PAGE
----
Rep. Brenda Lawrence’s chief of staff resigns

Melissa Nann Burke
Detroit News Washington Bureau

Washington — U.S. Rep. Brenda Lawrence announced Thursday that she has accepted the resignation of her chief of staff following allegations that he sexually harassed several former office staffers.

“I will move forward with an investigation focused on the current and future climate of our workplace environment,” Lawrence said in a statement.

“No employee should ever be made to feel intimidated, harassed or otherwise discriminated against in their place of work. Every employee should feel free to present their concerns with the expectation that those concerns will be quickly and directly addressed and resolved.”

Last week, Lawrence placed chief of staff Dwayne Duron Marshall on administrative leave Nov. 7 while she investigated allegations that he sexually harassed multiple former staff members.

Marshall has not been in the office or functioning as chief of staff since then, Lawrence spokeswoman Nicole Julius said. His last day in the office was Nov. 6.

In his resignation letter, the 54-year-old Marshall said he also “retired” on Monday and intends to enter the private sector.

“Working with Mrs. Lawrence in her Congressional Office has been a highlight in my career that spans nearly three decades,” he wrote in the letter.

“... My future endeavors will continue in a new opportunity in the private sector. I thank Congresswoman Lawrence for the opportunity to serve her office.”

The resignation comes at a time of mounting sexual harassment scandals involving public figures from Hollywood mogul Harvey Weinstein to Democratic Sen. Al Franken of Minnesota.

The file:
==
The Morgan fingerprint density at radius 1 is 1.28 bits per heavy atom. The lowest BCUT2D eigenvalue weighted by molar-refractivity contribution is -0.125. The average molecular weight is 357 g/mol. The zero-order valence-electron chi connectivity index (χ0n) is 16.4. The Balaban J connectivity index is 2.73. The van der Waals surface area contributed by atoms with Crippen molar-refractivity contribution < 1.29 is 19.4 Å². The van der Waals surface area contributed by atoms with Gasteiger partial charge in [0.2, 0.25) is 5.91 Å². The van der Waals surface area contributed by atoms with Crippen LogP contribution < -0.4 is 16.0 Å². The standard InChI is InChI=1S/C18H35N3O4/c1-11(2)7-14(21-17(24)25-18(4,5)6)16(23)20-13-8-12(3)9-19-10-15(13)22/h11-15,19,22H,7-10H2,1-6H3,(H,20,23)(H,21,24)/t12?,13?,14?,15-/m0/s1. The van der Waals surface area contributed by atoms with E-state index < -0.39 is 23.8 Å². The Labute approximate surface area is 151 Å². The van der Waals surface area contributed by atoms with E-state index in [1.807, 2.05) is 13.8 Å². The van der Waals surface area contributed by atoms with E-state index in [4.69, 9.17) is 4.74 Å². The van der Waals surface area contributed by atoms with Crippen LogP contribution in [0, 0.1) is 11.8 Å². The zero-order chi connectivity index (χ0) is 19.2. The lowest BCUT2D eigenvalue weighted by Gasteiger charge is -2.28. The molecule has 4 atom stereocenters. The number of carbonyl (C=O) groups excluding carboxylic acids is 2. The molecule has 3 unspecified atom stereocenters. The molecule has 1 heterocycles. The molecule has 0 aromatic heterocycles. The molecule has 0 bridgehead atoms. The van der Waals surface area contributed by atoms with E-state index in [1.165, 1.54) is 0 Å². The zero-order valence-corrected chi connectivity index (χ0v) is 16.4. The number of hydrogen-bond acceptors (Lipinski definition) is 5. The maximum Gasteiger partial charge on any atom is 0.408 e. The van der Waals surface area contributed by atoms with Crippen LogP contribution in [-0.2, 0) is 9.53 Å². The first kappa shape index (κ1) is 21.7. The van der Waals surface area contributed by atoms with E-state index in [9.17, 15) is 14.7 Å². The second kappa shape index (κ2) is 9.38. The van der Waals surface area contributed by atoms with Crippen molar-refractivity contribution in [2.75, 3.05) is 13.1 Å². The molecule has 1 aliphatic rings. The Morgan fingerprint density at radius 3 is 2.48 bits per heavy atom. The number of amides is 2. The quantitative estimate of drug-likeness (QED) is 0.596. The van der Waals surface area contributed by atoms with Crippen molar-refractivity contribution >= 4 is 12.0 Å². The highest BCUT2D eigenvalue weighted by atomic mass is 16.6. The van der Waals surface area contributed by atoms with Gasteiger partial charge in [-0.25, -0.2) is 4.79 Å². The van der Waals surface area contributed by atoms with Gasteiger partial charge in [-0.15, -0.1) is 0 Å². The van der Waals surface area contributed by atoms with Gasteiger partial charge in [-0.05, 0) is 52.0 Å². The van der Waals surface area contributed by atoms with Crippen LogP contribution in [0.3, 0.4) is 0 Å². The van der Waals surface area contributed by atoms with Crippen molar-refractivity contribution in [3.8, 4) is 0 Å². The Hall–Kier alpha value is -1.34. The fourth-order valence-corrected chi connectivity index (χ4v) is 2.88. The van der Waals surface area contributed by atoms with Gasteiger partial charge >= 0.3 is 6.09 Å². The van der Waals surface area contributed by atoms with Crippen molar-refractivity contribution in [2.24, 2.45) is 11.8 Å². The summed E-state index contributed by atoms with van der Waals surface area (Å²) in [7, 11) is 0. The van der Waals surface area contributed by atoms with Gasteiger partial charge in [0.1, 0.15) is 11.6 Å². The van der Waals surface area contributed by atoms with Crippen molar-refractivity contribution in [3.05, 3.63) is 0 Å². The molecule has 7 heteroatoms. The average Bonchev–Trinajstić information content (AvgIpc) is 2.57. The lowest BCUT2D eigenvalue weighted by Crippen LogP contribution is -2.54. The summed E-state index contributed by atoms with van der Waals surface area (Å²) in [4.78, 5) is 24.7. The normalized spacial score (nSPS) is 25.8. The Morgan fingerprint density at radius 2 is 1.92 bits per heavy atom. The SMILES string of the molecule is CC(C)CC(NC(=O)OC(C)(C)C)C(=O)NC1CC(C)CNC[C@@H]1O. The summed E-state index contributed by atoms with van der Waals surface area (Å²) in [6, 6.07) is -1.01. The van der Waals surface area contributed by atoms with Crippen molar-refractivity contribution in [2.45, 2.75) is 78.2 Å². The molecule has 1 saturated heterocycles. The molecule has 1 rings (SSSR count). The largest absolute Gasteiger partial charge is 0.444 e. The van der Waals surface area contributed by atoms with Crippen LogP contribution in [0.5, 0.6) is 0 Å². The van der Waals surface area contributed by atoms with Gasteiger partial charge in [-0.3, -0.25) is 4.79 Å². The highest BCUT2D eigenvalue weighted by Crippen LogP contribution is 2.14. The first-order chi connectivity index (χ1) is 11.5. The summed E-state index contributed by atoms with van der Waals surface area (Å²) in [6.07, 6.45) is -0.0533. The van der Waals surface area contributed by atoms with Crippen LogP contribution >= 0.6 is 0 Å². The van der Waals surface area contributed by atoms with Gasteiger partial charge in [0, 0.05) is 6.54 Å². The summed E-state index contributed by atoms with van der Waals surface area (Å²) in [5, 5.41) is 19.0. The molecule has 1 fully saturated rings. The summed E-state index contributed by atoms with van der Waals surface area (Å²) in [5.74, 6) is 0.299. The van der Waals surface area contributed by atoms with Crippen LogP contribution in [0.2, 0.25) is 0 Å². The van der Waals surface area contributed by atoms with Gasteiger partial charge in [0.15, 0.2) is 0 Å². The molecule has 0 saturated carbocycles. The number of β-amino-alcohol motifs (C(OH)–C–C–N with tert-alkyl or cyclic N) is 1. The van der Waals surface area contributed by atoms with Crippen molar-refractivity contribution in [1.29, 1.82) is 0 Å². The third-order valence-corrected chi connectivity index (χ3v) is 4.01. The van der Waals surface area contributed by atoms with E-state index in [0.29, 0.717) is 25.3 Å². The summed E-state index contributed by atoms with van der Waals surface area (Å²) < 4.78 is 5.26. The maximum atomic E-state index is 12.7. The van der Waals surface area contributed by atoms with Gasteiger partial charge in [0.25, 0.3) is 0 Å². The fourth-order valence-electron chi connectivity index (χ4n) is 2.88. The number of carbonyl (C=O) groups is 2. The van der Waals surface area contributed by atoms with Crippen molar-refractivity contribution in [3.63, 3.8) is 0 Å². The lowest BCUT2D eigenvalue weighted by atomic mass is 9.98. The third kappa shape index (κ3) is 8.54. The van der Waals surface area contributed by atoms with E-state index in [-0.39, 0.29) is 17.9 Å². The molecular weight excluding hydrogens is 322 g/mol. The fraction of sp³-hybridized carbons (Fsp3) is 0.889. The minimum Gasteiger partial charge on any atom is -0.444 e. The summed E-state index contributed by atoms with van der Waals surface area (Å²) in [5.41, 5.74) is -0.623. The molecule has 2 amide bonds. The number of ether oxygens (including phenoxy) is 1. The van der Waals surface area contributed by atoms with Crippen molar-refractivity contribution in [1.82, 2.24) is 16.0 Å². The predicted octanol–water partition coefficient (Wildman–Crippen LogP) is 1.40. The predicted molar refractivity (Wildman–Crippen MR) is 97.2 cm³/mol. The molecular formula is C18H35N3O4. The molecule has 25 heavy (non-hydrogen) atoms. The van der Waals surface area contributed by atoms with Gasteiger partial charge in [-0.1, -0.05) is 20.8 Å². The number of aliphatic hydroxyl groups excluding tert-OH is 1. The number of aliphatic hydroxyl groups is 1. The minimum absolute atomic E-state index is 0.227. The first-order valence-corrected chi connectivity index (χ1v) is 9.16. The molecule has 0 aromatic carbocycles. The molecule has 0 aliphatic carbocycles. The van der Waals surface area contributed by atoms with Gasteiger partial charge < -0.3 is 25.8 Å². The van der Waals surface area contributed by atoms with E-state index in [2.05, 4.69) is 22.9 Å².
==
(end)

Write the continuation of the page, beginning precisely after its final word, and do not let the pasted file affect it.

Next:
Franken on Thursday called for an ethics investigation of his own behavior after a woman accused him of kissing and groping her without her consent during a USO tour in 2006.

In recent weeks, several female members of Congress have pushed to overhaul the protocol for handling harassment complaints on Capitol Hill.

Lawrence herself introduced a bill last month to mandate that congressional offices enroll employees in anti-harassment training.

The Southfield Democrat put Marshall on leave last week after POLITICO published allegations that Lawrence had kept him on the payroll despite complaints by female staffers about his behavior.

After the report, Lawrence said she would have fired anyone engaged in sexually harassing behavior in her office had she been notified. She claimed that “none of the concerns brought to my attention involved allegations of sexual harassment.”

Marshall notified Lawrence of his resignation earlier this week, Julius said.

Lawrence said she has initiated an “assessment” of the workplace environments in her Southfield and Washington, D.C., offices.

“Validating an environment of zero tolerance for harassment of any kind is a high priority of mine. Moreover, creating an environment of open communication and awareness of rights and resources are critical components of a secure workplace,” she said.